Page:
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Every day we post 10 new Classical CD and DVD reviews. A free weekly summary is available by e-mail. MusicWeb is not a subscription site. To keep it free please purchase discs through our links.

  Classical Editor Rob Barnett    


Edvard GRIEG (1843-1907)
Part-Songs for Male Voices:-
Jaedervise (Western Wind)
Min dejligste Tanke (My sweetest thought)
Aftenstemning (Evening Mood)
Björneskytten (The Bear Hunt)
I Himmelen (In Heaven)
Impromptu
Album for Male Chorus, op.30 (12 tracks)
Den sildige Rose (The Lonely Rose)
Inga Litamor
Til Ole bull (To Ole Bull)
Valgsang (Voting Song)

Die Singphoniker
Recorded Studio 1, Bayerischer Rundfunk, January – June 2001
CLASSIC PRODUCTION OSNABRÜCK (CPO) 999 835-2 [59:03] Midprice


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"From all the tones,

Regards are sent by Björnsen and by Grieg.

Give it wings, let it go!

Norwegian music! Norwegian music!"

 

So ends Impromptu, track 6 of this delightful and unusual disc. Singphoniker are new to me, but I have immediately become a firm fan! There are five voices – two tenors, a baritone, a bass baritone and a bass, and, even to those of us brought up on the Kings Singers and Swingle 2, they sing with astonishing ensemble and perfection of tuning.

The composer is Grieg here, and it is great to see that he is beginning to receive full recognition now for his genius. While he used to be a ‘two-work-wonder’, with his reputation based more or less entirely on the Piano Concerto and the Peer Gynt music, almost every month there seem to be new issues exploring the lengths and depths of his output. These part-songs for male voices are quite wonderful pieces, hovering stylistically somewhere between Schubert and barber-shop, and if that sounds like curry-flavoured ice-cream, I assure you it’s much, much nicer than that! There is humour, romance, and above all, a wonderful sense of narrative, which Singphoniker bring to life superbly and, apparently, without effort. Melody was one of Grieg’s strong points, as was harmony, and the singers impeccable intonation allows the scrumptious chromatic harmonies to be experienced at their most expressive. Listen to the tonal side-slips of track 3, Evening Mood – it’s music to make you shiver with pleasure, and so perfectly done here.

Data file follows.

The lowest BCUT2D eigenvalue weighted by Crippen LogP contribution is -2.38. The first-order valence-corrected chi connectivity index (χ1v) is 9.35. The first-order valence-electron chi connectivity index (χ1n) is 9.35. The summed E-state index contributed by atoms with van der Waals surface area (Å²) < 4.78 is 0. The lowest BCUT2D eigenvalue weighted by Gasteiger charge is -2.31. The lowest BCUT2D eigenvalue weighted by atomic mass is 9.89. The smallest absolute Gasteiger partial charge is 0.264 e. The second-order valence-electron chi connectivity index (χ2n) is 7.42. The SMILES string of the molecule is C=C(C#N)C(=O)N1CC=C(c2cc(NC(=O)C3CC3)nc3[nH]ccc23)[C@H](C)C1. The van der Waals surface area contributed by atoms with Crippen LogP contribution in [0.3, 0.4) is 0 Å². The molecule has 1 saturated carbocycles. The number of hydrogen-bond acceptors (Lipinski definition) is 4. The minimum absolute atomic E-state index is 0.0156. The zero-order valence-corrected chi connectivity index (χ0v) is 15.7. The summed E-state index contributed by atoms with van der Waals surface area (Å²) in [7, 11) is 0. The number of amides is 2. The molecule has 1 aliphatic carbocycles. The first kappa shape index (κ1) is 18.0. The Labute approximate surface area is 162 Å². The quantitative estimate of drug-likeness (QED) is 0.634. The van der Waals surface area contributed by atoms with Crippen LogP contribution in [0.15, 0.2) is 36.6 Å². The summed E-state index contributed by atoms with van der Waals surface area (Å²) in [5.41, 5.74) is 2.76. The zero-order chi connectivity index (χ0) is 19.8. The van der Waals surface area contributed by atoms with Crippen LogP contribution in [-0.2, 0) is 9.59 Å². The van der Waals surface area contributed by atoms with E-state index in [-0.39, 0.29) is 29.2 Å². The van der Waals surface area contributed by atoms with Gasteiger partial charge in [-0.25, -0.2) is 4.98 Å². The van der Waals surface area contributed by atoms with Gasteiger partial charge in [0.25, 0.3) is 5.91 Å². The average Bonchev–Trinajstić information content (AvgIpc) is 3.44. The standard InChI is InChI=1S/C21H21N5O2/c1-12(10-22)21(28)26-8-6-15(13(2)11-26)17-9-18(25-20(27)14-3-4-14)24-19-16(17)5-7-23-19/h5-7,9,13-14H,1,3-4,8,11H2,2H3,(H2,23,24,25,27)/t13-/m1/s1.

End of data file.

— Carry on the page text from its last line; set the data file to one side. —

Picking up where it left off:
Some of the songs are individual compositions, but the disc also includes the complete Album for Male Chorus, op. 30, which has twelve individual songs of great beauty. The two Hallings ('Halling' being a Norwegian dance) are wordless, and sung to nonsense syllables, bringing welcome contrast. Possibly my favourite of all was the Children’s Song on track 8, with its miaowing cat and drum sounds.

The recording is ideal – close but not up their noses, while the booklet is informative, and includes all the texts with translations laid out in such a way to make them easily referred to. Thank-you to CPO for an imaginative and highly entertaining issue, with music-making of the highest quality.

Gwyn Parry-Jones


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